An Explosion and Close Call – At a Firefighter’s Home!

Below are several accounts of what occurred during a fire in a single-family dwelling. One personal account is from Erin Craven, a part-time firefighter/EMT who completed firefighter training within the past year. This was her first interior fire. She...


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The interior crew was enveloped in fire, but amazingly stood their ground with the 1¾-inch line flowing to protect them. The second attack team advanced another 1¾-inch line to the second story. All upstairs windows were blown out. The sides of the building were displaced several inches with the roof being lifted about one to three inches from the rafters. With the building now well ventilated, firefighters made an aggressive attack on what was left of the fire, as the explosion reduced the conditions. Within 10 minutes, the bulk of the fire was under control.

Crews spent about 40 minutes performing overhaul and extinguishing hot spots. Only two rooms (one upstairs and one downstairs) and the attic suffered heavy fire damage. Most of the family’s personal belongings were saved and the lower floors and two rooms upstairs suffered only smoke, water and light heat damage. The building’s structural integrity was severely compromised.

Investigators interviewed the family members who were home at the time of the fire. The cause has been determined to be an electrical short in wiring to the heating unit. Contract workers had cut down a tree in the front yard of the residence, which fell on the power line supplying the home. The downed power line also started a half-acre woods fire.

The following account is by Firefighter/EMT (and occupant) Erin Craven:

When the lights went off due to the tree falling on the power line, I heard a “sparking” noise. I got up to see where the noise was coming from. Behind the computer and behind the refrigerator I saw sparking. Once my father came up the back steps, I told him to turn off the breaker box because the refrigerator was sparking. When I turned around and faced the back hallway, all I could see was thick, dark-gray smoke.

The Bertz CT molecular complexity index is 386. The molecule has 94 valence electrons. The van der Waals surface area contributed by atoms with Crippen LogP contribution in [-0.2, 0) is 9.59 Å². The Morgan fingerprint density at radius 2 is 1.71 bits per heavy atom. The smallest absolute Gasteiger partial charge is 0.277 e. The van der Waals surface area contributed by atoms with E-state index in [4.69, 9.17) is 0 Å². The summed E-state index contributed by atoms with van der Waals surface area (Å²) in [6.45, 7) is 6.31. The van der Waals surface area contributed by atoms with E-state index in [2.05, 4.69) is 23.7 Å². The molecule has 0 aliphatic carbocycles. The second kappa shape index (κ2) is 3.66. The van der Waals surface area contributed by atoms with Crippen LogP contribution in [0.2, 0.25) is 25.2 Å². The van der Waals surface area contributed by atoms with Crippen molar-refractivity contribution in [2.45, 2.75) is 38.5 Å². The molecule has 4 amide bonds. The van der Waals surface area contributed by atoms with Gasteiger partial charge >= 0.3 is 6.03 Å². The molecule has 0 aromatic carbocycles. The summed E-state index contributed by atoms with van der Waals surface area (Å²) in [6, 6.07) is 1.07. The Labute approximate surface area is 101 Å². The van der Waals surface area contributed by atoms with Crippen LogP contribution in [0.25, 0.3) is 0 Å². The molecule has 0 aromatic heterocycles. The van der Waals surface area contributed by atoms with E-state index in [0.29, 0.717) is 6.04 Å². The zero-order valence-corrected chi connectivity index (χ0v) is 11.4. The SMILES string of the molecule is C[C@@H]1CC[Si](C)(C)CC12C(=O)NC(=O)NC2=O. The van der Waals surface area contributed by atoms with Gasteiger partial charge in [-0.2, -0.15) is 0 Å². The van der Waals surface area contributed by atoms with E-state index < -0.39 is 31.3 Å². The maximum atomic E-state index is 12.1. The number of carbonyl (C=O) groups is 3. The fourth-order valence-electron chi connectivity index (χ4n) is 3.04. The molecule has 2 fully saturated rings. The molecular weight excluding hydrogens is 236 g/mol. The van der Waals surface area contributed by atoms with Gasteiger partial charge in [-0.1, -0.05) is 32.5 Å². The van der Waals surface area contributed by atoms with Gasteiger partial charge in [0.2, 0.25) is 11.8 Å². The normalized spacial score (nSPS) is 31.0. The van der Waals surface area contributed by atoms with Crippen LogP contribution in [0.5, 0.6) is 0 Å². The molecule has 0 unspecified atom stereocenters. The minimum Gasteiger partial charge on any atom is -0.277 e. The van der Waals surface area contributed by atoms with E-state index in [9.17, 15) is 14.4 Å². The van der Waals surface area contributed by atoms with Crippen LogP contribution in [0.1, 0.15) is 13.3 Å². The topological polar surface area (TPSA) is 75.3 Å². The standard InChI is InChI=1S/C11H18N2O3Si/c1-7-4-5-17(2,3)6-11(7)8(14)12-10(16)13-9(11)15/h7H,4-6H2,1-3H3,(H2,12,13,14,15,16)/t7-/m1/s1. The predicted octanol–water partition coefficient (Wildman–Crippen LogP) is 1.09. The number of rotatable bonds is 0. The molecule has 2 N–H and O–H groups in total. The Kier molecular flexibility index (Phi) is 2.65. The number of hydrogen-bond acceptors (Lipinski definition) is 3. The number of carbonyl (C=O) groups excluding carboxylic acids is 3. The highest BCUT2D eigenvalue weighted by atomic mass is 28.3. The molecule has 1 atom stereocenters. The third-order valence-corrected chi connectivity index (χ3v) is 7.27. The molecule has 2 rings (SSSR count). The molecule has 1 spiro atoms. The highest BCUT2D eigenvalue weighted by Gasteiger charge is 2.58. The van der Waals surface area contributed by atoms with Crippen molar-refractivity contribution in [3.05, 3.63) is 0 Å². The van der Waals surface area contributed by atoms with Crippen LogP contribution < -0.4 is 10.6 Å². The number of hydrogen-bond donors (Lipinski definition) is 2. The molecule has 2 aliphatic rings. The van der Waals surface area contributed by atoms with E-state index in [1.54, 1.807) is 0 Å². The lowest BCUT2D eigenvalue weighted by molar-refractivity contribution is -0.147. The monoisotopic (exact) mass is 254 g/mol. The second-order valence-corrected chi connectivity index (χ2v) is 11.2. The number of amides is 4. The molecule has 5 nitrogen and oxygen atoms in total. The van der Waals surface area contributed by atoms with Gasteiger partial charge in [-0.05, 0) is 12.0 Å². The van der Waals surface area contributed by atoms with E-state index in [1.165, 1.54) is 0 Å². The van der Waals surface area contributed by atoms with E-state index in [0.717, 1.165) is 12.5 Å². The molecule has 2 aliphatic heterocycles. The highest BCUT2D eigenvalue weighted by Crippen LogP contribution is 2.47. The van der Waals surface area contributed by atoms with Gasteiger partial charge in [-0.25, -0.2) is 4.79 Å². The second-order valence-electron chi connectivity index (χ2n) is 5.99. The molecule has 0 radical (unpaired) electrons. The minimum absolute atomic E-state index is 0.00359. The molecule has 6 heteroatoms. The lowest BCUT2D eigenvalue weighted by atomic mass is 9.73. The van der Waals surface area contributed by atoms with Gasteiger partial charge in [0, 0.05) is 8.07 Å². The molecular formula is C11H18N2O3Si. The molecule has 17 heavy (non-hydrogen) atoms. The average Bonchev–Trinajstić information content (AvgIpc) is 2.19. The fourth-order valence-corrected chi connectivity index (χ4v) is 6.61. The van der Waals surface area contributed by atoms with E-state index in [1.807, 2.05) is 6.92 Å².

I grabbed the fire extinguisher and went into my parents’ bedroom. I then saw flames coming out of the air conditioning vent that is directly in front of the air conditioning unit. I shot the fire extinguisher into the vent, because they thought that maybe the fire was just in the air conditioning unit. I left their room, grabbed some important things and left the house to call the fire department.

We moved the cars away from the house and I put on my bunker gear. My father and some other men then opened manholes and dark-gray smoke came billowing out from under the house. They tried to put out the fire with extinguishers and water, but the fire had gotten too far. It was the worst feeling in the world to stand there, with my gear on, and watch flames in my parents’ bedroom through the window, knowing that I couldn’t do anything until the fire trucks arrived. While waiting for the fire trucks, I could see only a small amount of smoke seeping from the window panes in my parents’ bedroom.

Once the first engine and tanker arrived, I put on an airpack and went inside the house with my partner. We crouched down and went through the kitchen, living room and hallway. We went too far and were in the bathroom before we knew it. We backed up and he asked me where the door was to my parents’ bedroom. I felt around and found the corners of the door frame, and tapped the door harder, enough that it cracked open. I noticed that when I tapped on it that there was a great deal of force pushing it back toward us. When the door cracked, extremely hot air came out of the room and we could feel it through our gear. We then noticed the puffing out and sucking back in of the smoke under the door. My partner and I got out of the house.

I sat outside and did not go back in. Smoke was coming out of the cracks between the wood. It had a slight yellow tint; it was no longer gray or black. Firefighters broke a window to my parents’ bedroom and flames came rushing out of the window, shooting as high as 10 feet or more. Once that was done, a second team made entry and, upon them reaching the bedroom, a loud explosion was heard. Flames shot out of the other two windows from my parents’ bedroom and blew the glass approximately 20 feet from the house.

Once they knocked the fire down, they realized that when the explosion occurred, fire had entered an upstairs bedroom. Firefighters were then sent up there to extinguish the fire. The explosion lifted the roof off the house. Windowsills upstairs were pushed away from the house and sticking out at least a foot. The windows and light bulbs upstairs had a yellow-gray look to them after the fire, from the smoke.

The following account is by Lieutenant Marty Stallings: